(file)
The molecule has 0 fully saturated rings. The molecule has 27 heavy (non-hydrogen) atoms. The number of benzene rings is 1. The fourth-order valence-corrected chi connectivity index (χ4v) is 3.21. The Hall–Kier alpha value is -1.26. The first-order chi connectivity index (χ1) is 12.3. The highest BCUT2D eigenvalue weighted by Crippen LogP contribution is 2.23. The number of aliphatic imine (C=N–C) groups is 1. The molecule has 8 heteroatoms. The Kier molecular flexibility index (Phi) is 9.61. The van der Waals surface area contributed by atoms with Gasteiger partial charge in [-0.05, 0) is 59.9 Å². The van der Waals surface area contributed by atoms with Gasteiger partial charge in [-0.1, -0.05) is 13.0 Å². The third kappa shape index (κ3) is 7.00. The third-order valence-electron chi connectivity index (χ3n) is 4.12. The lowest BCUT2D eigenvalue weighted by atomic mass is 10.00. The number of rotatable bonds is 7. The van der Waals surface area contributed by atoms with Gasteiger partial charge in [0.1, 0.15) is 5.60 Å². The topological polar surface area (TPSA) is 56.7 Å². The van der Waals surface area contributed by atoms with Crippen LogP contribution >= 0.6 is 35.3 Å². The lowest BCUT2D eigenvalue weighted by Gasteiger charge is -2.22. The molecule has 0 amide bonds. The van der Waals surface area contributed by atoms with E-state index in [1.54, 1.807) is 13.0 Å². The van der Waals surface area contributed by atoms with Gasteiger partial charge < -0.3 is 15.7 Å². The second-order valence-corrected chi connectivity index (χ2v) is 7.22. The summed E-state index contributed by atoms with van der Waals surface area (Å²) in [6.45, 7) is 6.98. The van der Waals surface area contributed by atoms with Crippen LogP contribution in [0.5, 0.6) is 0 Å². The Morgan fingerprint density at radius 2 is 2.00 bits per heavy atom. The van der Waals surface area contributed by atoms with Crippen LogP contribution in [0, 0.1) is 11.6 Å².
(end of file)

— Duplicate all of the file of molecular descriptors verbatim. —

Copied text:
The molecule has 0 fully saturated rings. The molecule has 27 heavy (non-hydrogen) atoms. The number of benzene rings is 1. The fourth-order valence-corrected chi connectivity index (χ4v) is 3.21. The Hall–Kier alpha value is -1.26. The first-order chi connectivity index (χ1) is 12.3. The highest BCUT2D eigenvalue weighted by Crippen LogP contribution is 2.23. The number of aliphatic imine (C=N–C) groups is 1. The molecule has 8 heteroatoms. The Kier molecular flexibility index (Phi) is 9.61. The van der Waals surface area contributed by atoms with Gasteiger partial charge in [-0.05, 0) is 59.9 Å². The van der Waals surface area contributed by atoms with Gasteiger partial charge in [-0.1, -0.05) is 13.0 Å². The third kappa shape index (κ3) is 7.00. The third-order valence-electron chi connectivity index (χ3n) is 4.12. The lowest BCUT2D eigenvalue weighted by atomic mass is 10.00. The number of rotatable bonds is 7. The van der Waals surface area contributed by atoms with Gasteiger partial charge in [0.1, 0.15) is 5.60 Å². The topological polar surface area (TPSA) is 56.7 Å². The van der Waals surface area contributed by atoms with Crippen LogP contribution >= 0.6 is 35.3 Å². The lowest BCUT2D eigenvalue weighted by Gasteiger charge is -2.22. The molecule has 0 amide bonds. The van der Waals surface area contributed by atoms with E-state index in [1.54, 1.807) is 13.0 Å². The van der Waals surface area contributed by atoms with Gasteiger partial charge < -0.3 is 15.7 Å². The second-order valence-corrected chi connectivity index (χ2v) is 7.22. The summed E-state index contributed by atoms with van der Waals surface area (Å²) in [6.45, 7) is 6.98. The van der Waals surface area contributed by atoms with Crippen LogP contribution in [0.5, 0.6) is 0 Å². The Morgan fingerprint density at radius 2 is 2.00 bits per heavy atom. The van der Waals surface area contributed by atoms with Crippen LogP contribution in [0, 0.1) is 11.6 Å².